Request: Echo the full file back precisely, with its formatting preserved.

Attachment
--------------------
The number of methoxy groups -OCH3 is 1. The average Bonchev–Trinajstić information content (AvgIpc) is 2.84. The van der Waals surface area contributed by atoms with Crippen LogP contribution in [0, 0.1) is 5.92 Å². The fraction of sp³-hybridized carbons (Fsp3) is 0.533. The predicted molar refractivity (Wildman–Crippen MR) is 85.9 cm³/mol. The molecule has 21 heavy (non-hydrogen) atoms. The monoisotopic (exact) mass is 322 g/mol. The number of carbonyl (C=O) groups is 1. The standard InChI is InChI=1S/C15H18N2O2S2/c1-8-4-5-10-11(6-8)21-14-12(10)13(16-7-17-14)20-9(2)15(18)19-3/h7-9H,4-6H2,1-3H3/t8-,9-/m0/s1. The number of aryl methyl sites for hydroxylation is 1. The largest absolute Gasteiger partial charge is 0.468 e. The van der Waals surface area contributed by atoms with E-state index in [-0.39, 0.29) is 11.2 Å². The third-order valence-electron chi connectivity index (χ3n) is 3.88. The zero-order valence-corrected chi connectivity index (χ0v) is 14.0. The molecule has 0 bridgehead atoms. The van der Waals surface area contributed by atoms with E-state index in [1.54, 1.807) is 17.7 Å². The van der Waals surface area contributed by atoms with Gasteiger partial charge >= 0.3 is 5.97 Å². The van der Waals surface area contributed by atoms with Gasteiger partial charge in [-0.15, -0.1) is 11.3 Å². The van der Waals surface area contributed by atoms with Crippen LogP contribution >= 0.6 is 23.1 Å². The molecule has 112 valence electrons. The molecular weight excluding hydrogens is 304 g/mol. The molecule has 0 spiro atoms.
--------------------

The number of methoxy groups -OCH3 is 1. The average Bonchev–Trinajstić information content (AvgIpc) is 2.84. The van der Waals surface area contributed by atoms with Crippen LogP contribution in [0, 0.1) is 5.92 Å². The fraction of sp³-hybridized carbons (Fsp3) is 0.533. The predicted molar refractivity (Wildman–Crippen MR) is 85.9 cm³/mol. The molecule has 21 heavy (non-hydrogen) atoms. The monoisotopic (exact) mass is 322 g/mol. The number of carbonyl (C=O) groups is 1. The standard InChI is InChI=1S/C15H18N2O2S2/c1-8-4-5-10-11(6-8)21-14-12(10)13(16-7-17-14)20-9(2)15(18)19-3/h7-9H,4-6H2,1-3H3/t8-,9-/m0/s1. The number of aryl methyl sites for hydroxylation is 1. The largest absolute Gasteiger partial charge is 0.468 e. The van der Waals surface area contributed by atoms with E-state index in [-0.39, 0.29) is 11.2 Å². The third-order valence-electron chi connectivity index (χ3n) is 3.88. The zero-order valence-corrected chi connectivity index (χ0v) is 14.0. The molecule has 0 bridgehead atoms. The van der Waals surface area contributed by atoms with E-state index in [1.54, 1.807) is 17.7 Å². The van der Waals surface area contributed by atoms with Gasteiger partial charge >= 0.3 is 5.97 Å². The van der Waals surface area contributed by atoms with Gasteiger partial charge in [-0.15, -0.1) is 11.3 Å². The van der Waals surface area contributed by atoms with Crippen LogP contribution >= 0.6 is 23.1 Å². The molecule has 112 valence electrons. The molecular weight excluding hydrogens is 304 g/mol. The molecule has 0 spiro atoms.